Submarine Piip Volcano, Western Aleutian Arc: Temporal Evolution from Back-Arc Rift to Island-Arc Stratovolcano

Tuesday, 31 January 2017
Marina/Gretel (Hobart Function and Conference Centre)
Maxim Portnyagin1, Kaj Hoernle1, Reinhard Werner1, Boris Baranov2, Folkmar Hauff1 and Gene M Yogodzinski3, (1)GEOMAR Helmholtz Centre for Ocean Research Kiel, Kiel, Germany, (2)Shirshov Institute of Oceanology, Moscow, Russia, (3)University of South Carolina Columbia, Columbia, SC, United States
Submarine Piip Volcano, the westernmost large volcano in the Aleutian Arc, occupies the central part of the Volcanologists Massif ca. 50 km north of Medny Island, Russia. High-resolution multi-beam mapping and rock sampling of the volcano have been performed during R/V SONNE cruises SO201 in 2009 and SO249 in 2016. The expeditions were part of KALMAR and BERING research projects, international collaborations between Germany, Russia and the U.S.A., focused on the inception and evolution of the Bering Sea and its volcanically active margins.

Multi-beam mapping revealed a morphologically complex volcanic edifice and its base, indicating a multi-stage evolution that correlates with prominent changes in the composition of parental magmas. The northwestern and southeastern flanks of the ca. 30 km wide (in the NW-SW direction) massif consist of NE-SW elongated micro plateaus (“wings”), uplifted by ca. 1000-1500 m above the neighboring seafloor. The rocks from the deepest parts of the plateaus and a tilted basement block northwest from the massif are ol-plag-phyric tholeiites with MORB-like compositions (Ba/La=6.0-8.8, Pb/Ce=0.07-0.10, 87Sr/86Sr =0.70256-0.70271), which show very little contribution from a slab-derived fluid to their mantle source. The flank micro plateaus are complicated by NE-SW trending linear ridges and small nested volcanic edifices composed of ol±px±plag-phyric basaltic andesites and high-Mg andesites with an enhanced subduction-related signature (Ba/La=9.2-18.3, Pb/Ce=0.09-0.16, 87Sr/86Sr = 0.70264-0.70279). The central part of the massif is occupied by the ca. 2000 m-high ca. 15 km wide Piip stratovolcano, which reaches a minimum water depth of 500 mbsl in its summit area. Amph-bearing calc-alkaline dacites from the Piip summit have the most pronounced slab-related signature (e.g., Ba/La=18.8-20.7, Pb/Ce=0.17-0.21, 87Sr/86Sr =0.70277-0.70284)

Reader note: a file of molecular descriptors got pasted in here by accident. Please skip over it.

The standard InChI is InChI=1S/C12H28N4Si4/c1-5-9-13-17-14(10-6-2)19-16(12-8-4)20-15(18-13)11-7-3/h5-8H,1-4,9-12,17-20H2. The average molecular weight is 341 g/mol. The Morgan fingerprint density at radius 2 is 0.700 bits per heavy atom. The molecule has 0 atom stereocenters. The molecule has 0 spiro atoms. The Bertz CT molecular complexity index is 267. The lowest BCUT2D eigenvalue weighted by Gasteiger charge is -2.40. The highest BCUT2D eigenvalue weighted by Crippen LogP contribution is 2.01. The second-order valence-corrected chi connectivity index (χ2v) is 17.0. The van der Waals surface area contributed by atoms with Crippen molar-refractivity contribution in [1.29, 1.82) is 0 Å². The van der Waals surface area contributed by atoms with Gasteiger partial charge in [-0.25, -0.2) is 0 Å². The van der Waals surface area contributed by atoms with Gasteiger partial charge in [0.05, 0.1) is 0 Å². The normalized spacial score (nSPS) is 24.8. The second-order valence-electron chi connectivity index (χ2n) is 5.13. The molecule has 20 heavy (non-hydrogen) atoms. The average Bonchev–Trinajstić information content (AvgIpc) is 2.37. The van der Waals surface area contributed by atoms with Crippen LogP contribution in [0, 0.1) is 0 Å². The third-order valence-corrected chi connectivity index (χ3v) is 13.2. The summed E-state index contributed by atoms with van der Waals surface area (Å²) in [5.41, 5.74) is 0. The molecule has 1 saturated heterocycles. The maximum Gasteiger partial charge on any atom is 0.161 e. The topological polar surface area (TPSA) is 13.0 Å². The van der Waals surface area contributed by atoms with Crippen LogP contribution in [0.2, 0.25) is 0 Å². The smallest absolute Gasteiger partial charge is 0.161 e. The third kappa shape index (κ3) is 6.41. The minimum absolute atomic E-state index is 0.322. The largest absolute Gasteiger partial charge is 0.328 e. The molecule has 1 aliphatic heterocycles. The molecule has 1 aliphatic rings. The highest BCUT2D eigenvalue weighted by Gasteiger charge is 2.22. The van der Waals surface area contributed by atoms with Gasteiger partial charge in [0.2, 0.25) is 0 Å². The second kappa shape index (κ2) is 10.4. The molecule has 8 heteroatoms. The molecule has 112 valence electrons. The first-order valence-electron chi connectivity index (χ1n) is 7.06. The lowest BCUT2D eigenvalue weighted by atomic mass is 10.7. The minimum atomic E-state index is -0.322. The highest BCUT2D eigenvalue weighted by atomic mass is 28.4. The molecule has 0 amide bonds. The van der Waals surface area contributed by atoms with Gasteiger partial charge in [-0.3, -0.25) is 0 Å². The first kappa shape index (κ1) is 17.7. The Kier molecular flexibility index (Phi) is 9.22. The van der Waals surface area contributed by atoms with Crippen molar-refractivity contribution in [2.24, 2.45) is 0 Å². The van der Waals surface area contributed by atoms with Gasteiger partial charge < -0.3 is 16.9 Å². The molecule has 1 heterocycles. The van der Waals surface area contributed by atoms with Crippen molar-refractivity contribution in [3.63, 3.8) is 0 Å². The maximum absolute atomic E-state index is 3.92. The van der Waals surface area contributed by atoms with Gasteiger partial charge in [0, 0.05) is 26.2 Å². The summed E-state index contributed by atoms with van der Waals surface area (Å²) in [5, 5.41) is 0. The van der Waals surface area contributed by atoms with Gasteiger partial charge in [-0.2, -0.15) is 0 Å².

Our new data on Piip Volcano suggest a unique temporal evolution of a single volcano from back-arc rift erupted low viscosity basaltic tholeiitic magmas to island-arc type stratovolcano formed by high-viscosity silicic magmas. The presentation will discuss possible models for the origin of the Piip volcano and its significance to the understanding of the geodynamic evolution of the Aleutian Arc.